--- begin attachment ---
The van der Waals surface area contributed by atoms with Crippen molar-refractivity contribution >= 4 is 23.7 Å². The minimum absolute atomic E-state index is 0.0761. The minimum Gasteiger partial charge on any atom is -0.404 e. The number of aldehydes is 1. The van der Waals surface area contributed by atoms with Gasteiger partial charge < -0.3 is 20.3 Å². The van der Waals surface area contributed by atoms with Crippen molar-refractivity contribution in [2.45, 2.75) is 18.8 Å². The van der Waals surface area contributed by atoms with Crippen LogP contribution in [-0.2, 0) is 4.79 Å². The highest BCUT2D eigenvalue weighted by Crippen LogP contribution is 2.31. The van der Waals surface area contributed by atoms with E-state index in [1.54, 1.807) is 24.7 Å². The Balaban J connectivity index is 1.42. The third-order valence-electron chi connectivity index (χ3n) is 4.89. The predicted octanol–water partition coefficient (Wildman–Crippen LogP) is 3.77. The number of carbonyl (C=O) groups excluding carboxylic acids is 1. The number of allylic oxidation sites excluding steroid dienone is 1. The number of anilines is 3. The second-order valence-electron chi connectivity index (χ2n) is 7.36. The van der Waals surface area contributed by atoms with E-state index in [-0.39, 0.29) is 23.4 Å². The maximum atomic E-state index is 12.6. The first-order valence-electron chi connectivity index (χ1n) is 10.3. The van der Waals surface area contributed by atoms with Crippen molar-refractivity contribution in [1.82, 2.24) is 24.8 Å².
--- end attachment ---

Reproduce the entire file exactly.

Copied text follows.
The van der Waals surface area contributed by atoms with Crippen molar-refractivity contribution >= 4 is 23.7 Å². The minimum absolute atomic E-state index is 0.0761. The minimum Gasteiger partial charge on any atom is -0.404 e. The number of aldehydes is 1. The van der Waals surface area contributed by atoms with Gasteiger partial charge < -0.3 is 20.3 Å². The van der Waals surface area contributed by atoms with Crippen molar-refractivity contribution in [2.45, 2.75) is 18.8 Å². The van der Waals surface area contributed by atoms with Crippen LogP contribution in [-0.2, 0) is 4.79 Å². The highest BCUT2D eigenvalue weighted by Crippen LogP contribution is 2.31. The van der Waals surface area contributed by atoms with E-state index in [1.54, 1.807) is 24.7 Å². The Balaban J connectivity index is 1.42. The third-order valence-electron chi connectivity index (χ3n) is 4.89. The predicted octanol–water partition coefficient (Wildman–Crippen LogP) is 3.77. The number of carbonyl (C=O) groups excluding carboxylic acids is 1. The number of allylic oxidation sites excluding steroid dienone is 1. The number of anilines is 3. The second-order valence-electron chi connectivity index (χ2n) is 7.36. The van der Waals surface area contributed by atoms with E-state index in [-0.39, 0.29) is 23.4 Å². The maximum atomic E-state index is 12.6. The first-order valence-electron chi connectivity index (χ1n) is 10.3. The van der Waals surface area contributed by atoms with Crippen molar-refractivity contribution in [1.82, 2.24) is 24.8 Å².